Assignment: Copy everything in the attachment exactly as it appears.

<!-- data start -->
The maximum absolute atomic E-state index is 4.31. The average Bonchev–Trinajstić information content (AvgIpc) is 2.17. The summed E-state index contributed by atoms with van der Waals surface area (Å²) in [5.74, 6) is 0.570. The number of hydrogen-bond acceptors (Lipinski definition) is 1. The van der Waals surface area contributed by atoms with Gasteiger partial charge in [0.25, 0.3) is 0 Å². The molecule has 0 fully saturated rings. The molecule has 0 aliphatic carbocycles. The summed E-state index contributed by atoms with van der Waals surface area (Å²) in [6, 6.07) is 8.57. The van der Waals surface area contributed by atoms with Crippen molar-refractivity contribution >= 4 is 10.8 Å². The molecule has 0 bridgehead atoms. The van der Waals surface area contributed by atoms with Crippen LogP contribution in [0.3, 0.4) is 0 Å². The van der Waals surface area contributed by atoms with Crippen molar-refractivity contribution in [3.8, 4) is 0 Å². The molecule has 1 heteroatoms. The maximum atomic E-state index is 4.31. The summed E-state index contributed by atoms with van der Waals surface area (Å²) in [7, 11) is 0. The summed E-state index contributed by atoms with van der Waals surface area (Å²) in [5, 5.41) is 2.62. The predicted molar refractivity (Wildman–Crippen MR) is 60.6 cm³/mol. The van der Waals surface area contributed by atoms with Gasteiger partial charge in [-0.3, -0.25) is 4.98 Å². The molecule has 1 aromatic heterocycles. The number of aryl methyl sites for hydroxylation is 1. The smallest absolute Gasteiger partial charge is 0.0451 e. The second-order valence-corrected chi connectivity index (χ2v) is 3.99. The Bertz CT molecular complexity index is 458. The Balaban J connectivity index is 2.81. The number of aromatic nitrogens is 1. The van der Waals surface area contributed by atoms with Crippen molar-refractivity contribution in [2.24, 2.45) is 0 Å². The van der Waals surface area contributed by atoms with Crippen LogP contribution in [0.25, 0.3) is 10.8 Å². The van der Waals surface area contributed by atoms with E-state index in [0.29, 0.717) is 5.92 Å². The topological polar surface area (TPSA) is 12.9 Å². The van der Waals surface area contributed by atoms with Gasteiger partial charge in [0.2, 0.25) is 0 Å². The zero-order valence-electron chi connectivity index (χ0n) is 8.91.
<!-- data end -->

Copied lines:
The maximum absolute atomic E-state index is 4.31. The average Bonchev–Trinajstić information content (AvgIpc) is 2.17. The summed E-state index contributed by atoms with van der Waals surface area (Å²) in [5.74, 6) is 0.570. The number of hydrogen-bond acceptors (Lipinski definition) is 1. The van der Waals surface area contributed by atoms with Gasteiger partial charge in [0.25, 0.3) is 0 Å². The molecule has 0 fully saturated rings. The molecule has 0 aliphatic carbocycles. The summed E-state index contributed by atoms with van der Waals surface area (Å²) in [6, 6.07) is 8.57. The van der Waals surface area contributed by atoms with Crippen molar-refractivity contribution >= 4 is 10.8 Å². The molecule has 0 bridgehead atoms. The van der Waals surface area contributed by atoms with Crippen LogP contribution in [0.3, 0.4) is 0 Å². The van der Waals surface area contributed by atoms with Crippen molar-refractivity contribution in [3.8, 4) is 0 Å². The molecule has 1 heteroatoms. The maximum atomic E-state index is 4.31. The summed E-state index contributed by atoms with van der Waals surface area (Å²) in [7, 11) is 0. The summed E-state index contributed by atoms with van der Waals surface area (Å²) in [5, 5.41) is 2.62. The predicted molar refractivity (Wildman–Crippen MR) is 60.6 cm³/mol. The van der Waals surface area contributed by atoms with Gasteiger partial charge in [-0.3, -0.25) is 4.98 Å². The molecule has 1 aromatic heterocycles. The number of aryl methyl sites for hydroxylation is 1. The smallest absolute Gasteiger partial charge is 0.0451 e. The second-order valence-corrected chi connectivity index (χ2v) is 3.99. The Bertz CT molecular complexity index is 458. The Balaban J connectivity index is 2.81. The number of aromatic nitrogens is 1. The van der Waals surface area contributed by atoms with Crippen molar-refractivity contribution in [2.24, 2.45) is 0 Å². The van der Waals surface area contributed by atoms with Crippen LogP contribution in [0.25, 0.3) is 10.8 Å². The van der Waals surface area contributed by atoms with E-state index in [0.29, 0.717) is 5.92 Å². The topological polar surface area (TPSA) is 12.9 Å². The van der Waals surface area contributed by atoms with Gasteiger partial charge in [0.2, 0.25) is 0 Å². The zero-order valence-electron chi connectivity index (χ0n) is 8.91.